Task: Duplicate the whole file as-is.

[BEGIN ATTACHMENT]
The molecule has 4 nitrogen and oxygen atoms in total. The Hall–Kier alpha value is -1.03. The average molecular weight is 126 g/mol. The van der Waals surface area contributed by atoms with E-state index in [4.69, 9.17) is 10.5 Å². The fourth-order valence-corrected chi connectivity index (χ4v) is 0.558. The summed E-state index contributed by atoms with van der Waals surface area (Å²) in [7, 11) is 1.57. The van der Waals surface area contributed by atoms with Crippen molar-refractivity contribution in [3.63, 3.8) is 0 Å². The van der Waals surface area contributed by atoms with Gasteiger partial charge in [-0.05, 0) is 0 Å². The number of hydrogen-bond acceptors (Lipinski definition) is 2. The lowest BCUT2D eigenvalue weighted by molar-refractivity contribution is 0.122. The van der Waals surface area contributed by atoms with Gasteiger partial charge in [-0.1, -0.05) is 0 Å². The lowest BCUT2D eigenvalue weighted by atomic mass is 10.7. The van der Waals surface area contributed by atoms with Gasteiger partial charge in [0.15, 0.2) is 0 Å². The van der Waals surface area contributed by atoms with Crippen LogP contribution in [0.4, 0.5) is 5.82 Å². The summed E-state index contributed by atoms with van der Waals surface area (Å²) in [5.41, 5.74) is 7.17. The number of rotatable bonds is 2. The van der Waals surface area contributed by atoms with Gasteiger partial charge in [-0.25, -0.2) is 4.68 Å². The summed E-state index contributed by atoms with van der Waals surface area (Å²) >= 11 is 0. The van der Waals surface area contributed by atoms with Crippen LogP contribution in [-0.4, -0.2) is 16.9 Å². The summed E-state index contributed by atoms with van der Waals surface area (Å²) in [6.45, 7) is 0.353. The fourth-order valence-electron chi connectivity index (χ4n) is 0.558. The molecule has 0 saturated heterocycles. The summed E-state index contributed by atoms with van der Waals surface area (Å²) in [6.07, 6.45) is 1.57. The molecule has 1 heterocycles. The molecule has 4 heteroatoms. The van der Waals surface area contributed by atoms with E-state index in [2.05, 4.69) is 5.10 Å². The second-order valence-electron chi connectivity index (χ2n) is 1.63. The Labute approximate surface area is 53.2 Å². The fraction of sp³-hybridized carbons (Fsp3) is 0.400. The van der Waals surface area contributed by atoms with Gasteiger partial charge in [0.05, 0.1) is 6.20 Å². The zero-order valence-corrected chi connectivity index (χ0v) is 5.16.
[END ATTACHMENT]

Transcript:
The molecule has 4 nitrogen and oxygen atoms in total. The Hall–Kier alpha value is -1.03. The average molecular weight is 126 g/mol. The van der Waals surface area contributed by atoms with E-state index in [4.69, 9.17) is 10.5 Å². The fourth-order valence-corrected chi connectivity index (χ4v) is 0.558. The summed E-state index contributed by atoms with van der Waals surface area (Å²) in [7, 11) is 1.57. The van der Waals surface area contributed by atoms with Crippen molar-refractivity contribution in [3.63, 3.8) is 0 Å². The van der Waals surface area contributed by atoms with Gasteiger partial charge in [-0.05, 0) is 0 Å². The number of hydrogen-bond acceptors (Lipinski definition) is 2. The lowest BCUT2D eigenvalue weighted by molar-refractivity contribution is 0.122. The van der Waals surface area contributed by atoms with Gasteiger partial charge in [-0.1, -0.05) is 0 Å². The lowest BCUT2D eigenvalue weighted by atomic mass is 10.7. The van der Waals surface area contributed by atoms with Gasteiger partial charge in [0.15, 0.2) is 0 Å². The van der Waals surface area contributed by atoms with Crippen LogP contribution in [0.4, 0.5) is 5.82 Å². The summed E-state index contributed by atoms with van der Waals surface area (Å²) in [5.41, 5.74) is 7.17. The number of rotatable bonds is 2. The van der Waals surface area contributed by atoms with Gasteiger partial charge in [-0.25, -0.2) is 4.68 Å². The summed E-state index contributed by atoms with van der Waals surface area (Å²) >= 11 is 0. The van der Waals surface area contributed by atoms with Crippen LogP contribution in [-0.4, -0.2) is 16.9 Å². The summed E-state index contributed by atoms with van der Waals surface area (Å²) in [6.45, 7) is 0.353. The fourth-order valence-electron chi connectivity index (χ4n) is 0.558. The molecule has 0 saturated heterocycles. The summed E-state index contributed by atoms with van der Waals surface area (Å²) in [6.07, 6.45) is 1.57. The molecule has 1 heterocycles. The molecule has 4 heteroatoms. The van der Waals surface area contributed by atoms with E-state index in [2.05, 4.69) is 5.10 Å². The second-order valence-electron chi connectivity index (χ2n) is 1.63. The Labute approximate surface area is 53.2 Å². The fraction of sp³-hybridized carbons (Fsp3) is 0.400. The van der Waals surface area contributed by atoms with Gasteiger partial charge in [0.05, 0.1) is 6.20 Å². The zero-order valence-corrected chi connectivity index (χ0v) is 5.16.